The U.S. search giant said it would put its brand on any of its own maps, stock quotes, airline flight details or other pieces of information returned with search results, Britain's Financial Times reported Tuesday.
The proposal is seen as Google's attempt to assuage European regulators' fears that the company is unfairly squeezing out other specialist information services on the Web.
Google's competitors opposed the proposal, saying Google could still stifle competition by promoting its own services over others'.
"Google would still be able to put its competitors on page 35 [of its search results], so any solution would have to go much further," said Ben Edelman, an associate professor at Harvard University who has been critical of Google's search and advertising practices.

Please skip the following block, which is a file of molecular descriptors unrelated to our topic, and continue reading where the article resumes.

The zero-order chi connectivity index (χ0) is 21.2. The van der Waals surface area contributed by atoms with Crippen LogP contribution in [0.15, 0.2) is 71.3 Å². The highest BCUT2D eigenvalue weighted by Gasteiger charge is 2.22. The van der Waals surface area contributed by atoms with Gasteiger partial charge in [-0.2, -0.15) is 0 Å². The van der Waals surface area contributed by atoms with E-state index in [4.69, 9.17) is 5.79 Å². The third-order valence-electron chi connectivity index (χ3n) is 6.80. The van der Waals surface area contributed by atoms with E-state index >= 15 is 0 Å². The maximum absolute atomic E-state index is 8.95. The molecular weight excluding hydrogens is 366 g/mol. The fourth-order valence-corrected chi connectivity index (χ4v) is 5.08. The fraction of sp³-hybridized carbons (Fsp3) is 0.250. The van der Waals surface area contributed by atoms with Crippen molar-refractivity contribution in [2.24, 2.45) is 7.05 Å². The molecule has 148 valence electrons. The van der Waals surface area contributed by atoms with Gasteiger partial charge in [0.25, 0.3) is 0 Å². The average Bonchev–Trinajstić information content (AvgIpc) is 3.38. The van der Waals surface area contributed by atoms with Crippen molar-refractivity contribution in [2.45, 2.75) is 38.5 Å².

Google's practice of displaying its own services directly in prominent places in its search results pages -- for instance, by putting a stock quote from Google Finance at the top of a page, where most users click first -- drew the attention of European regulators, who began an investigation in May.
Google, although declining to comment on its labeling proposal, said: "We continue to work cooperatively with the European Commission."
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